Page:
3. A psychometrician will present and explain the average bookmark placement for the wholegroup based on the Round 2 ratings. Again, based on their Round 2 ratings, panelists will know where they fall relative to the group average. The psychometrician may also present impact data, showing the approximate percentage of students across the three states that would be classified into each achievement level category based on the room average bookmark placements from Round 2.
So basically the panel went through the process of setting, discussing and revising 11th grade math cut scores twice, and only then someone may have pointed out that according to what they had done so far, probably about 40-50% of the students in their state would receive the lowest score and less than two percent would get the highest (of 4), before going through one more revision.
The panel thought the impact data (if they got it) was the least important factor in their decision (average rating of 2.7).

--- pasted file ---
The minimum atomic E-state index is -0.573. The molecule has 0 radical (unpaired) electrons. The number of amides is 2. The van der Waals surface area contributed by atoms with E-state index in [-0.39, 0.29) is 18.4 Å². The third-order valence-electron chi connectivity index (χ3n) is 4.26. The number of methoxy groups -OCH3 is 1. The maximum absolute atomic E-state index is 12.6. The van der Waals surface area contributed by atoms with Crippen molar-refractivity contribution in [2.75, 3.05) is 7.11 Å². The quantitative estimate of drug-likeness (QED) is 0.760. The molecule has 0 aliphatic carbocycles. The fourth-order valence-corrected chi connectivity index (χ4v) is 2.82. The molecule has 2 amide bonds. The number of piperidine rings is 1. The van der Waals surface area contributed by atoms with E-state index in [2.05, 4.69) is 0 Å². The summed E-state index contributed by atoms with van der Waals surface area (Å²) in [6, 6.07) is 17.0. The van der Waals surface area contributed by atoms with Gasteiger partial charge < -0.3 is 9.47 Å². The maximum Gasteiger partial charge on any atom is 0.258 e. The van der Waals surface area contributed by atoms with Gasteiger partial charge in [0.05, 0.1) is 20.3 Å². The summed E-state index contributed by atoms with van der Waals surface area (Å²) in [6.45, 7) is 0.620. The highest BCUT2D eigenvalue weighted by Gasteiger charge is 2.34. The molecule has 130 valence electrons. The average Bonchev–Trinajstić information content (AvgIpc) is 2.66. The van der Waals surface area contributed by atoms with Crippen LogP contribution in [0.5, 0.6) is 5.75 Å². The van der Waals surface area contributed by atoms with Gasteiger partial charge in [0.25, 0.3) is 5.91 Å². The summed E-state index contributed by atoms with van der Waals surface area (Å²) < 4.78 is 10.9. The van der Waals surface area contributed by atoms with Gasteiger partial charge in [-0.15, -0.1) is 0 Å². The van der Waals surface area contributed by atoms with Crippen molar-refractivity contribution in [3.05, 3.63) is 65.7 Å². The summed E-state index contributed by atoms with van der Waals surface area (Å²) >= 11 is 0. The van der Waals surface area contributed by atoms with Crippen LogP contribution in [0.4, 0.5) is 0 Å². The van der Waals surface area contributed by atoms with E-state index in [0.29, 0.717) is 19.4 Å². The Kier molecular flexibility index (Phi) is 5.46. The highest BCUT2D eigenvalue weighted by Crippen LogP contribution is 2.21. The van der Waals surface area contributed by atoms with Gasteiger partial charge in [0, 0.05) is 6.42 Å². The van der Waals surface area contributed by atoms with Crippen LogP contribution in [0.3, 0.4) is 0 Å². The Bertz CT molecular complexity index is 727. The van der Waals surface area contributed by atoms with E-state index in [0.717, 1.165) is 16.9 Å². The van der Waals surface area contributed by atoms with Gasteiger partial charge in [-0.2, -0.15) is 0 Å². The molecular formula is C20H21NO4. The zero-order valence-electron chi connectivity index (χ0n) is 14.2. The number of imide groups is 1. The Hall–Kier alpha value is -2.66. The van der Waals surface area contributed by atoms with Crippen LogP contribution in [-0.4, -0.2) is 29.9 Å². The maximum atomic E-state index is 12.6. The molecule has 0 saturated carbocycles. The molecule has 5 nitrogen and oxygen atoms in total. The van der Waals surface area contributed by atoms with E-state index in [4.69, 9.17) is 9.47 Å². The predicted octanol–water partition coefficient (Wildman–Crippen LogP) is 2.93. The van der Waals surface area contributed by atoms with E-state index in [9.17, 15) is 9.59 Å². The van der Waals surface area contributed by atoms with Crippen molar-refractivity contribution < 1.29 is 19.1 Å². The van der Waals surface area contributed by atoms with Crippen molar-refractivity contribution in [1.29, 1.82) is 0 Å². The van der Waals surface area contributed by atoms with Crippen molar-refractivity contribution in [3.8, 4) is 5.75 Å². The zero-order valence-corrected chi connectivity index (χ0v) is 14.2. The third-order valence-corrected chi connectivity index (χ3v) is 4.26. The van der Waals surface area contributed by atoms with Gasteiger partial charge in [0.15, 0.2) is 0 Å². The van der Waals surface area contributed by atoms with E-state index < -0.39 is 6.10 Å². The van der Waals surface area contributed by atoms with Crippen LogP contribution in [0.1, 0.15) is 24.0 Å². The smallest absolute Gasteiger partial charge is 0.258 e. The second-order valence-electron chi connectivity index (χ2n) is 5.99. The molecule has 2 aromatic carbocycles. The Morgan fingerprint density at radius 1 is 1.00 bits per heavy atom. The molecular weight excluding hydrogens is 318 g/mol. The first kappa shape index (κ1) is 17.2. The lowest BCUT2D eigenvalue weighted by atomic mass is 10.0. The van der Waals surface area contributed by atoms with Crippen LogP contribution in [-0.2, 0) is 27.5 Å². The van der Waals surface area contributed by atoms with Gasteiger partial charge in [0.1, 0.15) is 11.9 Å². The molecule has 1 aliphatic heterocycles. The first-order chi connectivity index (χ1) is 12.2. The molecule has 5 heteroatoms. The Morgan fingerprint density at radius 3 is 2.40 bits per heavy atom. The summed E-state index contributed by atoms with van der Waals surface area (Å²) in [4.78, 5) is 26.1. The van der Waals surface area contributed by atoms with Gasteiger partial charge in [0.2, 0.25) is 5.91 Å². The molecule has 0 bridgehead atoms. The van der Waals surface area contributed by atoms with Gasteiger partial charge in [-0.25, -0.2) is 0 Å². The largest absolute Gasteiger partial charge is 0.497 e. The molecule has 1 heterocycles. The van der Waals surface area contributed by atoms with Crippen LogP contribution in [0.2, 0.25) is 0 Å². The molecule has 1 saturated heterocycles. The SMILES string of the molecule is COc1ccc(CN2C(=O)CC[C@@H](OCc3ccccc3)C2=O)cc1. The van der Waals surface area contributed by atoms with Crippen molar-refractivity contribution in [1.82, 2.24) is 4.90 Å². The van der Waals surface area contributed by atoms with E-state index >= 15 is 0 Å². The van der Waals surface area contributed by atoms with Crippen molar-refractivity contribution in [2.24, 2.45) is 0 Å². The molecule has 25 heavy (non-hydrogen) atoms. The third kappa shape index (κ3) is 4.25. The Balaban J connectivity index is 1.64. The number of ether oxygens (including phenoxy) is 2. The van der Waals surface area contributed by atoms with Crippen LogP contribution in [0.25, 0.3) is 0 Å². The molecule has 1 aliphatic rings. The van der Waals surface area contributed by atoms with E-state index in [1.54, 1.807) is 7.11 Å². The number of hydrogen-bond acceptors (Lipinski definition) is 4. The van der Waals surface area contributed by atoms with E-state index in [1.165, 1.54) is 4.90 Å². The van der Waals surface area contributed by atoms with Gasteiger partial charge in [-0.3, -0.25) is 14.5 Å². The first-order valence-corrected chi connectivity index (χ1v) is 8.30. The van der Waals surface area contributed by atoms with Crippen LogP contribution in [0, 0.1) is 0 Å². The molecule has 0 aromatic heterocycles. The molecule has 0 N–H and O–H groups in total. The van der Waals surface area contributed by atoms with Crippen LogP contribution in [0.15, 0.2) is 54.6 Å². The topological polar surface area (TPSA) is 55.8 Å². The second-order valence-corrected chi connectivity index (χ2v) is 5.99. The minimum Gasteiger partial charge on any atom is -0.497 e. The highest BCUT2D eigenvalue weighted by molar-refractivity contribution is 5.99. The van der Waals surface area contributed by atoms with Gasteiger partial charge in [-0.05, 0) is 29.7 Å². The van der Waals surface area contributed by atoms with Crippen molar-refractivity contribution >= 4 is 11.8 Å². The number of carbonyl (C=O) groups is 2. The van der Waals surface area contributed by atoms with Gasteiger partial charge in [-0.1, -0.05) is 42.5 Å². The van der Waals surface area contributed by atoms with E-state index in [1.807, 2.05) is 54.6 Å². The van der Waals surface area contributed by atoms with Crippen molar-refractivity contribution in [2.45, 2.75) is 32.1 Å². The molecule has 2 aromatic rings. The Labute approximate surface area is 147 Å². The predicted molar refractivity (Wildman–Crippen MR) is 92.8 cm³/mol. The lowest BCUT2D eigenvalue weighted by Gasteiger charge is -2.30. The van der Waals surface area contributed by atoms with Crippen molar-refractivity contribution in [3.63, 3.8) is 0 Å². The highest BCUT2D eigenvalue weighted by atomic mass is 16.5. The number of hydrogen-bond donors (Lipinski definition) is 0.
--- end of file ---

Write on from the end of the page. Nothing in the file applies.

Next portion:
The most important factors to them were their own experience and the items themselves, which makes sense, except that the range of item difficulty was very high compared to other NECAP and NAEP tests, so that would skew the whole standards-setting process from the start.
That's all fine for just comparing schools, districts, or even students, but it is not at all how you'd look at setting the cut scores for a graduation test. A single graduation test that would put 45% of all juniors at direct risk of failure and retention would demand more serious consideration of "impact analysis."